Sewing a skirt for your Christmas tree can add so much charm and personalization to your space this holiday season. I repurposed some old red pinstripe fabric ,from valences, to make our tree skirt.
As we settle into our new (old) home that we moved into this Spring, I find myself drawing to more and more handmade items. The reason for this is because it adds so much charm and individuality that can be achieved on a tight budget.
What I was realizing as I was going through our Christmas bins is that most of our Christmas decor was handed down from parents. I wanted to create new traditions and new decor that suits my style of a collection of vintage farmhouse and handmade items.
One of my favorite projects and DIY’s lately have been our custom loft beds for my kids. This was a great way to fit all of my toddlers in a small room. It is a bed that we will use for years to come and rotate to the smaller children as the older ones grow out of it.
I have also been sewing a ton of gifts for Christmas baskets to include: linen tea towels, aprons, and nourishing tallow body cream. I know part of this passion to create has been due to being pregnant and wanting to “nest” to create a space. There is also something to be said though for the feeling you get when you accomplish creating something so unique and personal. I pray that my kids will cherish these handmade items for years and years to come.
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How Many Yards Of Fabric Are Needed To Make A Tree Skirt?
Because I made this tree skirt with repurposed fabric form some valences, I do not know the exact yardage needed for this size of tree. My Christmas tree is 7.5 feet tall and has a 4-leg metal base.
I would say that for my size of tree, I ended up using about 1.5 yards of red ticking stripe fabric that I pieced together.
The way you could figure out the yardage needed would be to measure the diameter that you would want the skirt to be and divide that by yards. Be sure to allow any extra space for seam allowance and overlapping. If you plan to make a ruffle, like I did, you’ll need to account for 9 extra inches of fabric in width and 1.5 times the diameter of the whole skirt.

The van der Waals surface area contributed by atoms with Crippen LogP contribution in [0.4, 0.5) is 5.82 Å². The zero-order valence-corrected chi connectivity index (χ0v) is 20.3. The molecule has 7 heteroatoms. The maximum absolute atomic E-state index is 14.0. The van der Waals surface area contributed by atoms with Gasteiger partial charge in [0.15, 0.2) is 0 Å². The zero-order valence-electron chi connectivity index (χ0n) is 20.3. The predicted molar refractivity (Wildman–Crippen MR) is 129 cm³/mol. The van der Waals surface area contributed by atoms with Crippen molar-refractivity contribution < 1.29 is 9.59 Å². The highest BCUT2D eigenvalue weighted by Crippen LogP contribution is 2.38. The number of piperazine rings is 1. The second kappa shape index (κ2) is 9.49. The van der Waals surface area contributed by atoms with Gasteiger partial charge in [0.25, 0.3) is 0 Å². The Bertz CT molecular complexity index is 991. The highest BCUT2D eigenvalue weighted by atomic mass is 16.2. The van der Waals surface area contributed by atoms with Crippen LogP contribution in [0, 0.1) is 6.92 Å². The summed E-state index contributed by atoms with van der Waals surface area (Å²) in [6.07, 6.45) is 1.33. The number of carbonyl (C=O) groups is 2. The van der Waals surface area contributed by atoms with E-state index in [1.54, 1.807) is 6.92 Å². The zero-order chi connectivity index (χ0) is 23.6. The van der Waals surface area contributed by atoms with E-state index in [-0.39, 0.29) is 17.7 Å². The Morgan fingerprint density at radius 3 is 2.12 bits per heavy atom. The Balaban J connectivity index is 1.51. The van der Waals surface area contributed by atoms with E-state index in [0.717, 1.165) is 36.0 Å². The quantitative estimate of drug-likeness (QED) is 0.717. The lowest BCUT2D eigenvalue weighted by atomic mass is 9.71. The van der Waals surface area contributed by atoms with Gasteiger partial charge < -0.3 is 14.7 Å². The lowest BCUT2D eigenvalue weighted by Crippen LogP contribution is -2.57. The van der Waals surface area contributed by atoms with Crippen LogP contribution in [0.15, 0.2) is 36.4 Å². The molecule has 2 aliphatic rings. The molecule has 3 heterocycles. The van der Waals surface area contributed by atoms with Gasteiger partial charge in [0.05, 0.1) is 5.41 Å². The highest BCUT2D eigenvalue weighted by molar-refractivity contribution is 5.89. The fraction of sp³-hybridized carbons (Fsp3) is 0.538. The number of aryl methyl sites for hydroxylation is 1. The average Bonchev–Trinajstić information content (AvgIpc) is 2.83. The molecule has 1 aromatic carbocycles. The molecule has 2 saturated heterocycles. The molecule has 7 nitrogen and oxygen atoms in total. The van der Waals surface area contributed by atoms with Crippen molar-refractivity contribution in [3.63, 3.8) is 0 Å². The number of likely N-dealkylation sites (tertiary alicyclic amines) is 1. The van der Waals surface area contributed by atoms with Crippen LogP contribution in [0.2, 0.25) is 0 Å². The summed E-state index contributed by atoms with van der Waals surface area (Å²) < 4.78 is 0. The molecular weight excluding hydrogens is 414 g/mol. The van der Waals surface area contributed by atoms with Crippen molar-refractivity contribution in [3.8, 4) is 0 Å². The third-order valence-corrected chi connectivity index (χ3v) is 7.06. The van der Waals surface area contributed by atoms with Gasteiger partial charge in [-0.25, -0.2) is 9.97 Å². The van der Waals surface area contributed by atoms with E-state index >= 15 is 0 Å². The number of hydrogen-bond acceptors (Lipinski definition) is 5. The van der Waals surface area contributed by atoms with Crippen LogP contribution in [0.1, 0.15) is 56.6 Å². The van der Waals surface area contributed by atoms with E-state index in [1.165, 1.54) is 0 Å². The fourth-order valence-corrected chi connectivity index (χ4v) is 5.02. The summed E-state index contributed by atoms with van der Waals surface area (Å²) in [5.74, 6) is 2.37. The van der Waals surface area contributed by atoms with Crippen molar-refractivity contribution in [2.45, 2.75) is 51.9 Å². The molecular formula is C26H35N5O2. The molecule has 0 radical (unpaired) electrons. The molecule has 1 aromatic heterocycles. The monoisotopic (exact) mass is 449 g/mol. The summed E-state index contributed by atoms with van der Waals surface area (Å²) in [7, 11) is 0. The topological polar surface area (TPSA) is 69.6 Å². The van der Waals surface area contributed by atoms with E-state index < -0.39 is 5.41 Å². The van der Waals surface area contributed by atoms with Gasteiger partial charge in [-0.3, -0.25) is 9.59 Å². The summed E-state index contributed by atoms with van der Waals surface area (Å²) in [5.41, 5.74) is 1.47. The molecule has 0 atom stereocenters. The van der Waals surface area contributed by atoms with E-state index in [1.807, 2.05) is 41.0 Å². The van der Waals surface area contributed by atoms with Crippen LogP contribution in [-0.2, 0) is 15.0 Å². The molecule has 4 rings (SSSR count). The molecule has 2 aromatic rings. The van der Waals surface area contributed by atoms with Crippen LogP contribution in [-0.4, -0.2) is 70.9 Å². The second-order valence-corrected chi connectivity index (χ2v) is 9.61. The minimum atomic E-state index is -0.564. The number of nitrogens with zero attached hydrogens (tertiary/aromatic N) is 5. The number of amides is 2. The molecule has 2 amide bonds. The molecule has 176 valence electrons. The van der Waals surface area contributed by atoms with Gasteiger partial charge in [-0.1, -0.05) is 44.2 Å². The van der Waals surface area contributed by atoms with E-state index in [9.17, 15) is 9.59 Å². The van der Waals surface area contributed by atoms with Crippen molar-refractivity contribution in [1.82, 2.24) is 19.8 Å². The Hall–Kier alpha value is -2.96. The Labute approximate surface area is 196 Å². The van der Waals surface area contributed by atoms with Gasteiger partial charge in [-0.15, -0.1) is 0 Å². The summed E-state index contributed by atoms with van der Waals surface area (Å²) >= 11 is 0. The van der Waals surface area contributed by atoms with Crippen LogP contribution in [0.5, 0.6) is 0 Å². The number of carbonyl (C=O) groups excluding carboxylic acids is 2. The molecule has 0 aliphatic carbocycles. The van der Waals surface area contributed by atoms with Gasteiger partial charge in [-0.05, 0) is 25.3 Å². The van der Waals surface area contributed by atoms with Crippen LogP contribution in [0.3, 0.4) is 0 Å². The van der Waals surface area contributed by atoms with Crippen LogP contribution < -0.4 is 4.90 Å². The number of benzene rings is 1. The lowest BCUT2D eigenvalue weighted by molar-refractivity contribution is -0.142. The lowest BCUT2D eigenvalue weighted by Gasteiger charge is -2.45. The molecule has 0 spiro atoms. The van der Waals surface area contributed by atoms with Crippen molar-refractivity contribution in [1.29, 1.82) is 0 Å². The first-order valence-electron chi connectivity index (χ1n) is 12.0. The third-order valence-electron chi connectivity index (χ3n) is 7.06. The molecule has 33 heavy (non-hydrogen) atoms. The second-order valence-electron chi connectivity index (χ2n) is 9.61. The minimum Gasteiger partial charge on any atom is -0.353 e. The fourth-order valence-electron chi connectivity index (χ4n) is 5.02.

What Is The Best Fabric To Use?
Different fabrics add different texture elements to a space. I had some old, drapery material that were on some valences that were left at our house when we moved in. I loved the red ticking stripe but I knew it was something I only wanted out around Christmas. The red didn’t match my aesthetic, but the ticking stripe brought a farmhouse feel to our home. The valences were attached to some ugly floral fabric. I went ahead and separated the two fabrics and saved the red ticking stripe to repurpose for Christmas decor.
Here are a few fabric recommendations that would be great to use for this project:
I love the way that washed linen looks when it’s layered and laying on surfaces with other decor. It brings a farmhouse and rustic feel to a space, which I love.
Velvet fabric brings a super cozy feeling out during the holidays. If you layered some thick backing underneath a velvet fabric, this would make a super pretty and unique tree skirt for Christmas.
Bleaching or dying drop cloth is a great way to save money. It can be used for SO many different projects. Not just any drop cloth will do. Some brands are a mix of different materials and it won’t bleach as well. Here is the one that has worked the best for bleaching or dying for me. I’ve created slip covers for my couch with bleached drop cloth as well as bed skirts, pillow cases, and other decor.